Raising the bar
BY THE time you finish reading this article, another bar will have opened in Hong Kong. Well, probably. It certainly feels like it, and with the city's notoriously fickle party crowd always looking for the hottest new place, it's tough for any new bar to stand out from the crowd. A lot try to do so with overwrought themes and short-lived gimmicks, while others stick to the tried-and-tested tactic of shamelessly aping whatever the latest must-visit place's special feature happens to be. Some, however, manage to stand the test of time, and they do so because they create an atmosphere that makes people want to come back again and again. As much as the service, as much as the drinks list, as much even as the location, they do that with the decor. Here, we look at four recent openings that have got it right. Their vibe varies from casual to plush to decadent; what they have in common is that they're well thought out places that make the experience of going out for a cheeky beverage or several a memorable one.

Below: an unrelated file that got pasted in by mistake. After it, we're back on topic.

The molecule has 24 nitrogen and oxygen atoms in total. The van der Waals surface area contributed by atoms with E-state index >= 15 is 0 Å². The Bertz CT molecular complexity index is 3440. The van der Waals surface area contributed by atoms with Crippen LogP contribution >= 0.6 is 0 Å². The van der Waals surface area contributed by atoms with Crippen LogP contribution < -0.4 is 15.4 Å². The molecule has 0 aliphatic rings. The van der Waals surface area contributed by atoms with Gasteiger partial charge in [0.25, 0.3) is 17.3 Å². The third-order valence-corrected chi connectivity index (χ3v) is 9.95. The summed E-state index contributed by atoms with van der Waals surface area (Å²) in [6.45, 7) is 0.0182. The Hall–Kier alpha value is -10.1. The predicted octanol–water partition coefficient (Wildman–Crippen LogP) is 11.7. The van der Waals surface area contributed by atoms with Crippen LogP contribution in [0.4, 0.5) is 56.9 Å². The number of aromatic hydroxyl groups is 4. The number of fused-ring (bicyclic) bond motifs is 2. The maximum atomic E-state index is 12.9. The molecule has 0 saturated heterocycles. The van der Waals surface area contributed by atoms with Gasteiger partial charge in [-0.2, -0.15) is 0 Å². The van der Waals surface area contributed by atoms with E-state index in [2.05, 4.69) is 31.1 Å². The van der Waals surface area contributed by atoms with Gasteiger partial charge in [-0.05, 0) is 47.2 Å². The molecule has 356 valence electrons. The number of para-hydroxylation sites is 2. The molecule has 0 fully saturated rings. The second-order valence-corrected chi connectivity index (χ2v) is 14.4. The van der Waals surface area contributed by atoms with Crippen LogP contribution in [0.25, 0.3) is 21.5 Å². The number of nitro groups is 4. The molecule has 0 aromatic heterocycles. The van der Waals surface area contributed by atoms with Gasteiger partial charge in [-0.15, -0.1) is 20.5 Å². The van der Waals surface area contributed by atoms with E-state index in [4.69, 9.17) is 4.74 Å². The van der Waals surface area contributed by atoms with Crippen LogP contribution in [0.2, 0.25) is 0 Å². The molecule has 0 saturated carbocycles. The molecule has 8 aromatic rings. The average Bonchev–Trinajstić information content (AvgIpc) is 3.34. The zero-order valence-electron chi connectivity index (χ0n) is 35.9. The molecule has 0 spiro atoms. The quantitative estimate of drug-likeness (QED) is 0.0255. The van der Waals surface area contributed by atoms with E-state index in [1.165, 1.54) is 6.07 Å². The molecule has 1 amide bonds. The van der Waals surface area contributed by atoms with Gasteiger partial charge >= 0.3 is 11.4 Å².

Lily & Bloom
Already well established on the Wyndham Street circuit, this double-storey bar-restaurant owes its upscale-speakeasy style to the New York of a century ago. Wooden floors, walls and ceilings join wrought iron, exposed brickwork and padded leather to create a sumptuously romantic environment.
The bar was the first project in Hong Kong of New York-based hospitality design firm AvroKO, which in addition to designing bars and restaurants also owns and operates several of them in its home city. 'There was a desire from the clients to maximise the New York style and spirit,' says AvroKO founding principal William Harris. 'We were looking to bring a bit of the energy and the aesthetic of New York dining to Hong Kong. We looked at a lot of cityscapes and streetscapes of New York at the turn of the last century - geographical references to build the restaurant experience around.'
The upshot is that the place doesn't feel ersatz or overly themed; a bar of many features, it's nonetheless more harmonious than gimmicky. Among the focal points are the double-height, factory-style windows ('we wanted to create a dialogue between the floors,' says Harris), the public hand-washing bathroom fountain, and the wrought-iron gate that separates bar area Lily and dining area Bloom, which is based on grate pattern found on a century-old New York building. 'We like honest and authentic design experiences, not over-polishing and over-manipulating,' says Harris.